SO QUICKLY IT HAPPENS, REVERED MEN OF THE CONGREGATION expose their own faithless heart—and among such apostasy as the rejection of the Flat Earth doctrine, endlessly—whenever the theory of Scriptural Poetry is promptly applied; that is, as soon as the Holy Ghost does not please the ceaseless depravity of their appetite for academic conformity. All Biblical spouts of the poetic, it is argued, are allowed some wiggle room in their exaggeration of historical facts or are permitted to bend them quite frivolously into clever sounding figments—also known to our church fathers as deceptions—and this is somehow a good thing. Nowadays everybody is afforded the privilege of being a poet to their own liking. I should know since I myself attempted to be one. This would also explain why there is such confusion, with discernment clearly lacking in the equation, when the fabrications of our hearts are improperly weighed among the virtues of true poetic integrity.
Joshua 10: 1-13
1 Now it came to pass, when Adonizedek king of Jerusalem had heard how Joshua had taken Ai, and had utterly destroyed it; as he had done to Jericho and her king, so he had done to Ai and her king; and how the inhabitants of Gibeon had made peace with Israel, and were among them;
2 That they feared greatly, because Gibeon was a great city, as one of the royal cities, and because it was greater than Ai, and all the men thereof were mighty.
3 Wherefore Adonizedek king of Jerusalem sent unto Hoham king of Hebron, and unto Piram king of Jarmuth, and unto Japhia king of Lachish, and unto Debir king of Eglon, saying,
4 Come up unto me, and help me, that we may smite Gibeon: for it hath made peace with Joshua and with the children of Israel.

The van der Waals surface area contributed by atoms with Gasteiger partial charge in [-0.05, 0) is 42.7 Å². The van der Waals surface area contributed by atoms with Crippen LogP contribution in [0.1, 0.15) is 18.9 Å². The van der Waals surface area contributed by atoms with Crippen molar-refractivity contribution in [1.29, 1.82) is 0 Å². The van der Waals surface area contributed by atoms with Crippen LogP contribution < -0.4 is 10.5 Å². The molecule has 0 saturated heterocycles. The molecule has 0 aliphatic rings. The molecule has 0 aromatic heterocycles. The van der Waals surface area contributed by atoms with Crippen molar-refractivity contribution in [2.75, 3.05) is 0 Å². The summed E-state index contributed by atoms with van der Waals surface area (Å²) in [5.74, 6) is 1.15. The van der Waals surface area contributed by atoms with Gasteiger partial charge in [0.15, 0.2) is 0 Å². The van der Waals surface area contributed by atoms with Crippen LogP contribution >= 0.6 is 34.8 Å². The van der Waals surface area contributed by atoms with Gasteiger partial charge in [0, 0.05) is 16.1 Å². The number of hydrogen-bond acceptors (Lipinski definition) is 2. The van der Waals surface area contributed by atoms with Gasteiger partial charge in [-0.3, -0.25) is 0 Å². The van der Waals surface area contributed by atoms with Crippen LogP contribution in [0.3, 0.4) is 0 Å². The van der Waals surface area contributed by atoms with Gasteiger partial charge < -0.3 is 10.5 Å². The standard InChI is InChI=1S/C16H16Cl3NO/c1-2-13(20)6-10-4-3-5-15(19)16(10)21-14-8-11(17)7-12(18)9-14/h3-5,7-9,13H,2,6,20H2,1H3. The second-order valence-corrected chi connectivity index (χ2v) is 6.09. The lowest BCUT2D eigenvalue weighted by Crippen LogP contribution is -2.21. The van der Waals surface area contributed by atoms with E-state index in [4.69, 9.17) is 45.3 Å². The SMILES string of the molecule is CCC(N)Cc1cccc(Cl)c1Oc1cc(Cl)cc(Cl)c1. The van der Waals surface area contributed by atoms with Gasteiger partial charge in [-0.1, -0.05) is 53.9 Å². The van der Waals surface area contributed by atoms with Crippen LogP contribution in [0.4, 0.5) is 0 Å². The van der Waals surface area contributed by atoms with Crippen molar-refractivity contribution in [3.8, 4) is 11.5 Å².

5 Therefore the five kings of the Amorites, the king of Jerusalem, the king of Hebron, the king of Jarmuth, the king of Lachish, the king of Eglon, gathered themselves together, and went up, they and all their hosts, and encamped before Gibeon, and made war against it.
6 And the men of Gibeon sent unto Joshua to the camp to Gilgal, saying, Slack not thy hand from thy servants; come up to us quickly, and save us, and help us: for all the kings of the Amorites that dwell in the mountains are gathered together against us.
7 So Joshua ascended from Gilgal, he, and all the people of war with him, and all the mighty men of valour.
8 And the LORD said unto Joshua, Fear them not: for I have delivered them into thine hand; there shall not a man of them stand before thee.
9 Joshua therefore came unto them suddenly, and went up from Gilgal all night.
10 And the LORD discomfited them before Israel, and slew them with a great slaughter at Gibeon, and chased them along the way that goeth up to Bethhoron, and smote them to Azekah, and unto Makkedah.
11 And it came to pass, as they fled from before Israel, and were in the going down to Bethhoron, that the LORD cast down great stones from heaven upon them unto Azekah, and they died: they were more which died with hailstones than they whom the children of Israel slew with the sword.
12 Then spake Joshua to the LORD in the day when the LORD delivered up the Amorites before the children of Israel, and he said in the sight of Israel, Sun, stand thou still upon Gibeon; and thou, Moon, in the valley of Ajalon.
13 And the sun stood still, and the moon stayed, until the people had avenged themselves upon their enemies. Is not this written in the book of Jasher? So the sun stood still in the midst of heaven, and hasted not to go down about a whole day.
14 And there was no day like that before it or after it, that the LORD hearkened unto the voice of a man: for the LORD fought for Israel.